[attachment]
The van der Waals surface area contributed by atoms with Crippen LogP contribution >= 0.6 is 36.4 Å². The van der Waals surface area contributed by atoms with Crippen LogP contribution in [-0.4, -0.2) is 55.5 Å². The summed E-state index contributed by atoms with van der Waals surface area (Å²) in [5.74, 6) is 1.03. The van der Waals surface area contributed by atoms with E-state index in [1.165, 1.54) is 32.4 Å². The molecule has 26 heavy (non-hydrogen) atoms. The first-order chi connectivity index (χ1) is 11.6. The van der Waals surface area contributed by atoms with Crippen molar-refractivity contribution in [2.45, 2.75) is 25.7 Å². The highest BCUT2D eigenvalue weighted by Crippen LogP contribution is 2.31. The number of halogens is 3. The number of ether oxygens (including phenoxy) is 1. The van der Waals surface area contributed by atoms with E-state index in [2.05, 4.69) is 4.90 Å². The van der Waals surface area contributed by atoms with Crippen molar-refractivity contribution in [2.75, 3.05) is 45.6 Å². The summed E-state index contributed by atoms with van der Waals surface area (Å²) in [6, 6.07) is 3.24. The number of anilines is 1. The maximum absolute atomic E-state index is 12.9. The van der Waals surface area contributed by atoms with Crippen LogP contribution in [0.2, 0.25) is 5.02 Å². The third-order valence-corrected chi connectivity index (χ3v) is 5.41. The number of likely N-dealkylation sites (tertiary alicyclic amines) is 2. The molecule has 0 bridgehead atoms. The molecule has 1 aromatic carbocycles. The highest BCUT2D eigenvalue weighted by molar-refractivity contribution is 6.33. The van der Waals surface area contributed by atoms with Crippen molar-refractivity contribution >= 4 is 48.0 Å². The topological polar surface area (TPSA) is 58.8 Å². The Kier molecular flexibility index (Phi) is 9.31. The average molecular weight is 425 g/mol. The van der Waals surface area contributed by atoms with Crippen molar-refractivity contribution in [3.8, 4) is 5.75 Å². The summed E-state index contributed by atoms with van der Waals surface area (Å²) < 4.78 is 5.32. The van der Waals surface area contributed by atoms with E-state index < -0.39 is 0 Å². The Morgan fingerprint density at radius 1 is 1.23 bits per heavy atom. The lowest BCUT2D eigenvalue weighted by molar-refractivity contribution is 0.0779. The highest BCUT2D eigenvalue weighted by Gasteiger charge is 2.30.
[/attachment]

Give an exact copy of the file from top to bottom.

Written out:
The van der Waals surface area contributed by atoms with Crippen LogP contribution >= 0.6 is 36.4 Å². The van der Waals surface area contributed by atoms with Crippen LogP contribution in [-0.4, -0.2) is 55.5 Å². The summed E-state index contributed by atoms with van der Waals surface area (Å²) in [5.74, 6) is 1.03. The van der Waals surface area contributed by atoms with E-state index in [1.165, 1.54) is 32.4 Å². The molecule has 26 heavy (non-hydrogen) atoms. The first-order chi connectivity index (χ1) is 11.6. The van der Waals surface area contributed by atoms with Crippen molar-refractivity contribution in [2.45, 2.75) is 25.7 Å². The highest BCUT2D eigenvalue weighted by Crippen LogP contribution is 2.31. The number of halogens is 3. The number of ether oxygens (including phenoxy) is 1. The van der Waals surface area contributed by atoms with E-state index in [2.05, 4.69) is 4.90 Å². The van der Waals surface area contributed by atoms with Crippen molar-refractivity contribution in [2.75, 3.05) is 45.6 Å². The summed E-state index contributed by atoms with van der Waals surface area (Å²) in [6, 6.07) is 3.24. The number of anilines is 1. The maximum absolute atomic E-state index is 12.9. The van der Waals surface area contributed by atoms with Crippen LogP contribution in [0.2, 0.25) is 5.02 Å². The third-order valence-corrected chi connectivity index (χ3v) is 5.41. The number of likely N-dealkylation sites (tertiary alicyclic amines) is 2. The molecule has 0 bridgehead atoms. The molecule has 1 aromatic carbocycles. The highest BCUT2D eigenvalue weighted by molar-refractivity contribution is 6.33. The van der Waals surface area contributed by atoms with Crippen molar-refractivity contribution >= 4 is 48.0 Å². The topological polar surface area (TPSA) is 58.8 Å². The Kier molecular flexibility index (Phi) is 9.31. The average molecular weight is 425 g/mol. The van der Waals surface area contributed by atoms with Crippen molar-refractivity contribution in [3.8, 4) is 5.75 Å². The summed E-state index contributed by atoms with van der Waals surface area (Å²) < 4.78 is 5.32. The van der Waals surface area contributed by atoms with E-state index < -0.39 is 0 Å². The Morgan fingerprint density at radius 1 is 1.23 bits per heavy atom. The lowest BCUT2D eigenvalue weighted by molar-refractivity contribution is 0.0779. The highest BCUT2D eigenvalue weighted by Gasteiger charge is 2.30.